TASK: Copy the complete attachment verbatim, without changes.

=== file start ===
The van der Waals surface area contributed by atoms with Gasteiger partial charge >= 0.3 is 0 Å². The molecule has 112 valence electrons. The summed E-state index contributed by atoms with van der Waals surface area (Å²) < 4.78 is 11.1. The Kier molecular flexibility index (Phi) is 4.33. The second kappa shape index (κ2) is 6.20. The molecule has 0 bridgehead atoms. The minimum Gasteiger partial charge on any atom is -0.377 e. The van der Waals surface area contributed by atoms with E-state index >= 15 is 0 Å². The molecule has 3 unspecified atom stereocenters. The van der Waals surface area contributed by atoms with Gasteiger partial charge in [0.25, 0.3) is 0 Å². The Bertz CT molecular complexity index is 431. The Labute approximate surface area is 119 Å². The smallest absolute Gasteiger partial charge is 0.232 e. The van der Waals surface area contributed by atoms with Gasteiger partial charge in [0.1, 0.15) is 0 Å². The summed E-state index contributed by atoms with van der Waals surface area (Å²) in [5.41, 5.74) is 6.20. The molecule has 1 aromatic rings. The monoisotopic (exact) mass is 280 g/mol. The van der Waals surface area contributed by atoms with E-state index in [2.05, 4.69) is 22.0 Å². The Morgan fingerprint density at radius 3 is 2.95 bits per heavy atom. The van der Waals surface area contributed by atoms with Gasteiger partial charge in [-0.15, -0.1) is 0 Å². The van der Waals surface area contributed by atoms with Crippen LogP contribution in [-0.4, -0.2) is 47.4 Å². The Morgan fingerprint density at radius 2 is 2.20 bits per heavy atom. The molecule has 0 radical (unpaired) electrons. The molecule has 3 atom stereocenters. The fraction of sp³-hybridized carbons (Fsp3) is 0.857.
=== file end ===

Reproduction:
The van der Waals surface area contributed by atoms with Gasteiger partial charge >= 0.3 is 0 Å². The molecule has 112 valence electrons. The summed E-state index contributed by atoms with van der Waals surface area (Å²) < 4.78 is 11.1. The Kier molecular flexibility index (Phi) is 4.33. The second kappa shape index (κ2) is 6.20. The molecule has 0 bridgehead atoms. The minimum Gasteiger partial charge on any atom is -0.377 e. The van der Waals surface area contributed by atoms with E-state index >= 15 is 0 Å². The molecule has 3 unspecified atom stereocenters. The van der Waals surface area contributed by atoms with Gasteiger partial charge in [0.25, 0.3) is 0 Å². The Bertz CT molecular complexity index is 431. The Labute approximate surface area is 119 Å². The smallest absolute Gasteiger partial charge is 0.232 e. The van der Waals surface area contributed by atoms with Gasteiger partial charge in [0.1, 0.15) is 0 Å². The summed E-state index contributed by atoms with van der Waals surface area (Å²) in [5.41, 5.74) is 6.20. The molecule has 1 aromatic rings. The monoisotopic (exact) mass is 280 g/mol. The van der Waals surface area contributed by atoms with E-state index in [2.05, 4.69) is 22.0 Å². The Morgan fingerprint density at radius 3 is 2.95 bits per heavy atom. The van der Waals surface area contributed by atoms with Gasteiger partial charge in [-0.15, -0.1) is 0 Å². The van der Waals surface area contributed by atoms with Crippen LogP contribution in [-0.4, -0.2) is 47.4 Å². The Morgan fingerprint density at radius 2 is 2.20 bits per heavy atom. The molecule has 0 radical (unpaired) electrons. The molecule has 3 atom stereocenters. The fraction of sp³-hybridized carbons (Fsp3) is 0.857.